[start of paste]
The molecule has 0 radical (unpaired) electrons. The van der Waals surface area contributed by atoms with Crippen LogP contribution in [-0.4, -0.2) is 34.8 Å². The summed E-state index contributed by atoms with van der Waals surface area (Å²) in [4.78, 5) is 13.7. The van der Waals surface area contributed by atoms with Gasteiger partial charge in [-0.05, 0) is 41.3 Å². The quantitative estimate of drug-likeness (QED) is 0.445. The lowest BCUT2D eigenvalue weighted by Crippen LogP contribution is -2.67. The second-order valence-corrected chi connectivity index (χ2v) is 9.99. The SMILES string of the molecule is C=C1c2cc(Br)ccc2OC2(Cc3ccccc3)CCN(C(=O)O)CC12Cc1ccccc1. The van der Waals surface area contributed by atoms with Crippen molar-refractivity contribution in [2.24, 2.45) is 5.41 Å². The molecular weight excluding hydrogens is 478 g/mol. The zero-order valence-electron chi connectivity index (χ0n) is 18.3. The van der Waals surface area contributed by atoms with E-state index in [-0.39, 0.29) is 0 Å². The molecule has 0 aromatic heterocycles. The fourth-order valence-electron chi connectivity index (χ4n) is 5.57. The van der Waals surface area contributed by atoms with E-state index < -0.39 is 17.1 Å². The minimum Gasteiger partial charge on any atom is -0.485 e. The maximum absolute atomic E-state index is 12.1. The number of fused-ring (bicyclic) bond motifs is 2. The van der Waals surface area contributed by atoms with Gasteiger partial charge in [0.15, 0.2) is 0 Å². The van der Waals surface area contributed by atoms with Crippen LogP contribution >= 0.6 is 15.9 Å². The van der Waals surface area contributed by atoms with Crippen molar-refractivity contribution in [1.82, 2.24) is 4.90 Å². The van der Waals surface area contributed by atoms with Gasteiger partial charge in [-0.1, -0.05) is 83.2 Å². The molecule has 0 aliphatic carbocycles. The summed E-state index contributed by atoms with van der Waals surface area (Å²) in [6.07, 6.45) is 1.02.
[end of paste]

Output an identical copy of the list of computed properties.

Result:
The molecule has 0 radical (unpaired) electrons. The van der Waals surface area contributed by atoms with Crippen LogP contribution in [-0.4, -0.2) is 34.8 Å². The summed E-state index contributed by atoms with van der Waals surface area (Å²) in [4.78, 5) is 13.7. The van der Waals surface area contributed by atoms with Gasteiger partial charge in [-0.05, 0) is 41.3 Å². The quantitative estimate of drug-likeness (QED) is 0.445. The lowest BCUT2D eigenvalue weighted by Crippen LogP contribution is -2.67. The second-order valence-corrected chi connectivity index (χ2v) is 9.99. The SMILES string of the molecule is C=C1c2cc(Br)ccc2OC2(Cc3ccccc3)CCN(C(=O)O)CC12Cc1ccccc1. The van der Waals surface area contributed by atoms with Crippen molar-refractivity contribution in [2.24, 2.45) is 5.41 Å². The molecular weight excluding hydrogens is 478 g/mol. The zero-order valence-electron chi connectivity index (χ0n) is 18.3. The van der Waals surface area contributed by atoms with E-state index in [-0.39, 0.29) is 0 Å². The molecule has 0 aromatic heterocycles. The fourth-order valence-electron chi connectivity index (χ4n) is 5.57. The van der Waals surface area contributed by atoms with E-state index < -0.39 is 17.1 Å². The minimum Gasteiger partial charge on any atom is -0.485 e. The maximum absolute atomic E-state index is 12.1. The number of fused-ring (bicyclic) bond motifs is 2. The van der Waals surface area contributed by atoms with Gasteiger partial charge in [0.15, 0.2) is 0 Å². The van der Waals surface area contributed by atoms with Crippen LogP contribution >= 0.6 is 15.9 Å². The van der Waals surface area contributed by atoms with Crippen molar-refractivity contribution in [1.82, 2.24) is 4.90 Å². The van der Waals surface area contributed by atoms with Gasteiger partial charge in [-0.1, -0.05) is 83.2 Å². The molecule has 0 aliphatic carbocycles. The summed E-state index contributed by atoms with van der Waals surface area (Å²) in [6.07, 6.45) is 1.02.